Additionally, in this park, there are some fairly large deposits of amethyst. Amethyst is a rare transparent type of purple quartz. Quartz, in turn, is one of the most common minerals in the Earth's crust, alongside feldspar.
This mineral has been found at Lampivaara in the Luosto part of the park. Today, there is the working Lampivaara Amethyst Mine, which takes this mineral from the Earth in order to sell it as a gem in the jewelry industry.
You can even visit the mine during your trip as it is also one of the only jewel mines in the world where visitors are permitted. In summer, the Amethyst Mine is open every day from 21st of June to 30th of September, and in October from Tuesday to Saturday.
The ticket with the transportation from the Visitor Center of the park cost €83 for adults and €42 for children (3–12 years) as of 2021. Tours are in English and in Finnish. Tickets can be bought in the online shop on the website or in the visitor center when you arrive.
The main feature of the landscape of the Pyhä-Luosto National Park is the chain of fells, which stretches for 35 km (21.7 mi). In general, each of the fells is similar in appearance to the other: It is a low mountain covered with shrubs, the top of which, however, usually has a rocky surface. Because of the high concentration of granite and quartzite in the bedrock of the hills, there is almost no vegetation growing on them.
The second feature is the Isokuru Gorge, which is about 220 m (721.7 ft) deep and is located between the Kultakero and Ukonhattu fells. This is the deepest gorge in all of Finland. In the park there are also many other deep ravines, steep slopes, and quarries—all are the traces of the same glaciers.
However, like everywhere in Lapland, there are many highland old-growth pine and spruce forests, growing at a height of about 320–400 m (1,049–1,312 ft) in elevation. There are also many different types of large and small swamps, and many water resources like springs, streams, lakes (Huttujärvi, Pyhäjärvi, and others), ponds, and rivers (Siurunjoki, Pyhäjoki, Kitine, and others). The park also has a large waterfall that’s worth checking out.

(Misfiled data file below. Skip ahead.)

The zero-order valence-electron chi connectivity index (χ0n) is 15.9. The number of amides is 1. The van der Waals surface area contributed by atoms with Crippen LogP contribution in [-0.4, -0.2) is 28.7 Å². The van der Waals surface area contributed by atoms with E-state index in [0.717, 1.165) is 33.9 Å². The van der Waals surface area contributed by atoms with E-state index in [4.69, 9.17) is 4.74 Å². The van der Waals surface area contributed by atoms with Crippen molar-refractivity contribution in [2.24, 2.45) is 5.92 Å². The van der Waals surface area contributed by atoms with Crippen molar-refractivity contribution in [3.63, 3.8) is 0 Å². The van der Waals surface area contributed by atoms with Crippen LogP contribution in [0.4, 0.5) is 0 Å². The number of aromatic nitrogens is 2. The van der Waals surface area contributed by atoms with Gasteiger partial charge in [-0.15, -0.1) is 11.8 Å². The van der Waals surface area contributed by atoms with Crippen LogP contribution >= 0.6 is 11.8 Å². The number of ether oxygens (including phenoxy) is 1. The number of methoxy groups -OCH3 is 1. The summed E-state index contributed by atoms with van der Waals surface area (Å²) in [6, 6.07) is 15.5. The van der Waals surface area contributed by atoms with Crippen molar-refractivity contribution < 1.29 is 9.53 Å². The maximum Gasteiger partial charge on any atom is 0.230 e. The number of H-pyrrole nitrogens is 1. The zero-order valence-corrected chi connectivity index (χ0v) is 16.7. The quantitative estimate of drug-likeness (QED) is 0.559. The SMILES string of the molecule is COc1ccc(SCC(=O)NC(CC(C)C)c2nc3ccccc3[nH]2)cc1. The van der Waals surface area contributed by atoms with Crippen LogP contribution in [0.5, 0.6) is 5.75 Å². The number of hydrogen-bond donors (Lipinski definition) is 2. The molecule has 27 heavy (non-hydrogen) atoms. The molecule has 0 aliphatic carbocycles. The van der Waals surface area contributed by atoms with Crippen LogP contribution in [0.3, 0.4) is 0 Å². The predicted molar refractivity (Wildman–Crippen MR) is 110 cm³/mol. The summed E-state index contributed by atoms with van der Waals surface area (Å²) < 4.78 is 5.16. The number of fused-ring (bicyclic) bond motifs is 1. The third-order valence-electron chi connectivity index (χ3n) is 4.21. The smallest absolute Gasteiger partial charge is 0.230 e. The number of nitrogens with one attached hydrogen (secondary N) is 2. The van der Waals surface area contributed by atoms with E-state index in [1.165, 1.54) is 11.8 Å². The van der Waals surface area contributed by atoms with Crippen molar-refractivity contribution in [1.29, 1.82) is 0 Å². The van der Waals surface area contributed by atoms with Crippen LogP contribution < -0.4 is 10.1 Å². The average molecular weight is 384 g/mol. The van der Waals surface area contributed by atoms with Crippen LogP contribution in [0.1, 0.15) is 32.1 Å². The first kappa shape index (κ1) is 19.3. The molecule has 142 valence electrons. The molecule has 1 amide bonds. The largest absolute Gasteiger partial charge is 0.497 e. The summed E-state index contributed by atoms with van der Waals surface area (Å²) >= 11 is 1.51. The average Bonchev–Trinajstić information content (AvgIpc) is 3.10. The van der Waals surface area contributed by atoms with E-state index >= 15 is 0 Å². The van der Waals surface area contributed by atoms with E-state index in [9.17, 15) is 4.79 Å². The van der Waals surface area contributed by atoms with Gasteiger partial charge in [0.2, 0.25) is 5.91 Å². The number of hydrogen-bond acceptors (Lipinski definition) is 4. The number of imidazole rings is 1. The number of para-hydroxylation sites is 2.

In particular, on the southern slopes of the same Lampivaara Fell in the Luosto area, there are forests with huge pine trees that are 400 years old. They were not cut down for timber, so they have since been able to grow to extraordinary heights.
The many different plants of Pyhä-Luosto National Park are typical of Lapland. In the forests of the park, you can see black bearberry, the alpine clubmoss, the trailing azalea, and the blue heath, among others. As elsewhere, mosses and lichens abound here—especially in the swamps.
The easiest plants to find (and taste) in the region are blueberries, lingonberries, cloudberries, and other berries, and different edible mushrooms. Mushrooms and berries grow throughout Finland at about the same time of year, around the end of July. They can be picked and enjoyed until the first frosts in October.
The main animal of the Pyhä-Luosto National park is a small Siberian Jay bird, which is even pictured on the park’s logo. (The logo also shows a standing dead pine tree without branches—another common feature of the Finnish landscape.)